Discover the new easier way to develop Kurento video applications

JavaScript - Magic Mirror

This web application extends the Hello World Tutorial, adding media processing to the basic WebRTC loopback.

Running this example

First of all, install Kurento Media Server: Installation Guide. Start the media server and leave it running in the background.

Note

If you will run this tutorial from a remote machine (i.e. not from localhost), then you need to configure Secure WebSocket (wss://) in Kurento Media Server. For instructions, check Securing Kurento Media Server.

This is not an issue if you will run both KMS and the tutorial demo locally, because browsers (at least Chrome at the time of this writing) allow connecting to insecure WebSockets from HTTPS pages, as long as everything happens in localhost.

Install Node.js, Bower, and a web server in your system:

curl -sL https://deb.nodesource.com/setup_8.x | sudo -E bash -
sudo apt-get install -y nodejs
sudo npm install -g bower
sudo npm install -g http-server

Here, we suggest using the simple Node.js http-server, but you could use any other web server.

Note

You need to configure the web server with HTTPS. For more information, check Configure JavaScript applications to use HTTPS.

You also need the source code of this demo; clone it from GitHub, then start the web server:

git clone https://github.com/Kurento/kurento-tutorial-js.git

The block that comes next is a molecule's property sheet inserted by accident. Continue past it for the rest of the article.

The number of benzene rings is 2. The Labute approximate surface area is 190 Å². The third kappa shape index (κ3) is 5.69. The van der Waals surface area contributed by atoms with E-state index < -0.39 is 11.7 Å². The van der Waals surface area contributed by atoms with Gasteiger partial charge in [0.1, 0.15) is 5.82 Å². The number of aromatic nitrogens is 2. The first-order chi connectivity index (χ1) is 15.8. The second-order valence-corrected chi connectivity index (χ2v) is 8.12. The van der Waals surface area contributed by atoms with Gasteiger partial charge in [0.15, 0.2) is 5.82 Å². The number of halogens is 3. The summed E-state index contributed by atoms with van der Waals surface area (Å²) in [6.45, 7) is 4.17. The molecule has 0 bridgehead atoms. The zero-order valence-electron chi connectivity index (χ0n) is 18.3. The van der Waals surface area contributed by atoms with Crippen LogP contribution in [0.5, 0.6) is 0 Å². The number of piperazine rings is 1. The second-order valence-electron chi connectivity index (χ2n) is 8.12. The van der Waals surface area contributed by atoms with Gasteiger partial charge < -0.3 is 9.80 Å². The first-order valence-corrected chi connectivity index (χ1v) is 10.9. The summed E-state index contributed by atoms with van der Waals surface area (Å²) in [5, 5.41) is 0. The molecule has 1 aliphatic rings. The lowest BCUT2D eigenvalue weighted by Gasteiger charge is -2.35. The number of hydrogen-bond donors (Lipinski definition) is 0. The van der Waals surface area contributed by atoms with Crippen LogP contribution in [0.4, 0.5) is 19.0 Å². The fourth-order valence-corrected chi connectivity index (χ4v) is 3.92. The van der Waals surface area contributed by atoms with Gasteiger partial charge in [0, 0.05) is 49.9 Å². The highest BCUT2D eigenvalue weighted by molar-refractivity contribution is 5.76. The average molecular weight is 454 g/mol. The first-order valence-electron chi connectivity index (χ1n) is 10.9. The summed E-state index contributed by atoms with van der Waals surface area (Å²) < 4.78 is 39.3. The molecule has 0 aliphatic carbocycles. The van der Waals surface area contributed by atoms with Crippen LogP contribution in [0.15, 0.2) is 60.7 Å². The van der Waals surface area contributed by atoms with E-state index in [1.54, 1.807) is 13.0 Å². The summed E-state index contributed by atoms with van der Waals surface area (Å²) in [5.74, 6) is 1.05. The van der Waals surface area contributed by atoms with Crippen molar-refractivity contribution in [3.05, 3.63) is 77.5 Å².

cd kurento-tutorial-js/kurento-magic-mirror
git checkout 6.12.0
bower install
http-server -p 8443 --ssl --cert keys/server.crt --key keys/server.key

Finally, access the web application by using a WebRTC-capable browser (Firefox, Chrome) to open the appropriate URL:

  • If KMS is running in your local machine:

    https://localhost:8443/
    
  • If KMS is running in a remote server:

    https://localhost:8443/index.html?ws_uri=wss://<KmsIp>:<KmsPort>/kurento
    

Understanding this example

This application uses computer vision and augmented reality techniques to add a funny hat on top of detected faces. The following picture shows a screenshot of the demo running in a web browser:

Kurento Magic Mirror Screenshot: WebRTC with filter in loopback

Kurento Magic Mirror Screenshot: WebRTC with filter in loopback

The interface of the application (an HTML web page) is composed by two HTML5 video tags: one for the video camera stream (the local client-side stream) and other for the mirror (the remote stream). The video camera stream is sent to the Kurento Media Server, processed and then is returned to the client as a remote stream.

To implement this, we need to create a Media Pipeline composed by the following Media Element s:

  • WebRtcEndpoint: Provides full-duplex (bidirectional) WebRTC capabilities.
  • FaceOverlay filter: Computer vision filter that detects faces in the video stream and puts an image on top of them. In this demo the filter is configured to put a Super Mario hat).

The media pipeline implemented is illustrated in the following picture:

WebRTC with filter in loopback Media Pipeline

WebRTC with filter in loopback Media Pipeline

The complete source code of this demo can be found in GitHub.

JavaScript Logic

This demo follows a Single Page Application architecture (SPA). The interface is the following HTML page: index.html. This web page links two Kurento JavaScript libraries:

  • kurento-client.js : Implementation of the Kurento JavaScript Client.
  • kurento-utils.js : Kurento utility library aimed to simplify the WebRTC management in the browser.

In addition, these two JavaScript libraries are also required:

  • Bootstrap : Web framework for developing responsive web sites.
  • jquery.js : Cross-platform JavaScript library designed to simplify the client-side scripting of HTML.